You claim it’s widespread to the point of being near-universal.

Athaie. Even if they change the cause of death to gunshot, the whole autopsy report then becomes suspect and can and will be challenged and sow doubt in the minds of a jury. And these deaths were early on it has only gotten worse

I could go on and on with the citations.

Again you missed the point, “Why are the flu cases way down this year?”

@ scott

Again you missed the point, “Why are the flu cases way down this year?”

People have already answered you on this, and I asked you to provide evidence that these Covid19 misclassifications could cover-up the regular flu deaths.

But it’s OK. Believe whatever you want, that little Grey men are controlling the world, and that this covid19 virus doesn’t exist.

You people are really irking me right now. Like you, I desperately WANT to go out and have something like a social life. However tiny and pathetic a social life I usually have.

But because of you m0r0ns spreading fear and misinformation, finding the flimsiest excuses not to mask, not to stop moving around, not wanting to vaccinate, and generally cheating and having private parties and, in short, spreading the freleling virus, we are going to keep having this epidemics in our countries for one more year. Whereas countries whose inhabitants and governments were a lot more serious and prepared at isolating themselves and tracking cases are now going back to a more normal life.

Yes Bacon has issues with reading and didn’t understand the CDC use of weeks of the year or when the CDC considers the start of the flu season.

If PRL’s post (29th november) is correct (and I have no reason to doubt the article) on the Austrailian numbers of Flu cases and deaths and reasons for the low numbers of masking, closing borders, close schools, etc.

Does that foretell the US’s response in the future flu seasons, that we all wear masks, close borders, close schools, etc. (the normal flu kills 25,000 to 53,000) during the flu season ? Is that the new normal?


The CDC’s labeling can be confusing since the flu season overlaps two years.

But your previous post stated it was week 40 of the flu season, not the calendar year.

There is good reason to think that physical protective measures that protect against one airborne respiratory virus will protect against another. Flu incidence in the U.S. dropped way down when widespread mask wearing was instituted in April.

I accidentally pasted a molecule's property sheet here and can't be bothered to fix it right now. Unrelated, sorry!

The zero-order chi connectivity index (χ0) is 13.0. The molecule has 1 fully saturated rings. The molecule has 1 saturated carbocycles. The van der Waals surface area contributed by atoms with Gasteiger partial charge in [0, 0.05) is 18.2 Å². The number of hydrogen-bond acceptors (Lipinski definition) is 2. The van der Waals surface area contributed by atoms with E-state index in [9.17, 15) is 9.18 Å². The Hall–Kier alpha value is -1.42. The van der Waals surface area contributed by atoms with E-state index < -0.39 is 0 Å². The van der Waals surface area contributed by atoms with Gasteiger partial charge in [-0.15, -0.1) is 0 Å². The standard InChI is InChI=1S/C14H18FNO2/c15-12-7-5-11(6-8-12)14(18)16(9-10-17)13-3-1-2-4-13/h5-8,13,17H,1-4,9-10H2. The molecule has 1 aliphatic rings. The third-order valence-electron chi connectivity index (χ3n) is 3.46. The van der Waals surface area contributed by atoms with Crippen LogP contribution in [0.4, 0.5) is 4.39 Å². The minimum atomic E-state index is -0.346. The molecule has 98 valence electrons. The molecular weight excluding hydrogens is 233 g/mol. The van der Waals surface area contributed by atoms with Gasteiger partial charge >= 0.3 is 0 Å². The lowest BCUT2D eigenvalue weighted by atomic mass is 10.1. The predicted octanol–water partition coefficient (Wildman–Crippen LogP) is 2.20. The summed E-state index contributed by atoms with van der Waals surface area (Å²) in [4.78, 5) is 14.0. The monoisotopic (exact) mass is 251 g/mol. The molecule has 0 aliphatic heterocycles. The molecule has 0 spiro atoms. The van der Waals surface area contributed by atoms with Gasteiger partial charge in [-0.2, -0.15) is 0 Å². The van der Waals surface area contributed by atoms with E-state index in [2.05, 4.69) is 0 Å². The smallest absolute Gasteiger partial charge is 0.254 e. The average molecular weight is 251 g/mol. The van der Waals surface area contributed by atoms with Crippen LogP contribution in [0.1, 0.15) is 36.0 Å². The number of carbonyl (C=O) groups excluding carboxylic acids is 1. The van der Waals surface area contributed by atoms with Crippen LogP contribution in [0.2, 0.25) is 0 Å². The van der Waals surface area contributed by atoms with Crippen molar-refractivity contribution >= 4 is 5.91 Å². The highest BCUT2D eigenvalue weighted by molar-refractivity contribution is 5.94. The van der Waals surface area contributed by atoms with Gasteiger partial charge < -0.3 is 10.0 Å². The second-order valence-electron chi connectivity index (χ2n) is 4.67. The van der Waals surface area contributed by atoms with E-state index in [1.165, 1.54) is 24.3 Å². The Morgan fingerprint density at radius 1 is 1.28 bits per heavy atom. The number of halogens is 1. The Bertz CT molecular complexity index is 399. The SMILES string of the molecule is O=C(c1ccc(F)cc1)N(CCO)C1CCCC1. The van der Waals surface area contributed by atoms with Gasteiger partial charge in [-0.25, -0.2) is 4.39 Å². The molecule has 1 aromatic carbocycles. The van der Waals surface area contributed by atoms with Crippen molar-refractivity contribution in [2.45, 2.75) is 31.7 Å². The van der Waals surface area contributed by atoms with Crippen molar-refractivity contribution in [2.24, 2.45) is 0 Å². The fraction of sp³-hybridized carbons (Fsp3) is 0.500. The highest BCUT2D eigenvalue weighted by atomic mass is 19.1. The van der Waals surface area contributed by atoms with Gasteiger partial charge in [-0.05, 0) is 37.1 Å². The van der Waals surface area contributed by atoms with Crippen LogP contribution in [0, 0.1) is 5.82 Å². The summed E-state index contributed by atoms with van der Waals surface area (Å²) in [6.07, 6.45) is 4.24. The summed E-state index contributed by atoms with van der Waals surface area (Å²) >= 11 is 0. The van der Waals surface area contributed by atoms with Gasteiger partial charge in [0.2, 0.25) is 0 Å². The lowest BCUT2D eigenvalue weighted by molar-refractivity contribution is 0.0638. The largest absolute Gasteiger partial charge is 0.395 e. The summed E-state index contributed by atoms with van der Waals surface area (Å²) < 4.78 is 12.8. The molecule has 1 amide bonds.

I doubt if we’ll need to close borders or even schools for future flu seasons. But wearing masks, physical distancing, washing hands are relatively cheap and simple. So if they can save thousands of lives, why not?

You disappoint me, Orac.

You should listen to steak-umm

Just because youre an oncologist, doesnt make you an expert in say, masks, lockdowns or even jade crystals for that matter. How many RCTs have you led involving them? How many expert conferences on masks, lockdowns and jade crystals have you actually attended? Zero? sounds about right.

Yet you claim to know the truth and your mindless followers agree with your lockdowns and masks, completely ignoring the elephant in the room. Which is what you didnt write about. Exactly, a real scientist waits for conclusive evidence from RCTs that prove something works, Thats why orange man was not scientific with HCQ. Funny, you copy his style.

Actually it doesnt surprise me, considering you let your mindless groupies slander the genius BiPoC Bility, making fun of his non-western name and calling him the C-word (offensive hate speech, mind you, why arent you censoring this hate speech if youre pro-censorship?), but you are not publishing any lockdown or mask RCTs that are in favor. Reaching the conclusion before the research is done?

Are you even a real scientist, Orac???

Its so easy to look at this thing from millions of angles as a neutral unbiased observer. Theres an issue with long-haulers, all-cause mortality, and the cure possibly being worse than the disease.
But I guess millions of brown ppl dieing in a hunger pandemic means nothing to you…
nor the impact of the extra medical waste on the plastic pandemic…
I guess plastic one-use masks dont contribute to climate change, since its a hoax created by China!?! I know how orange man thinks and his followers. I know how you think, Orac.


the link mentions Austria as a country with very few excess deaths. But their were no comparison lines for the countries cited. So I went to an independent source and found this.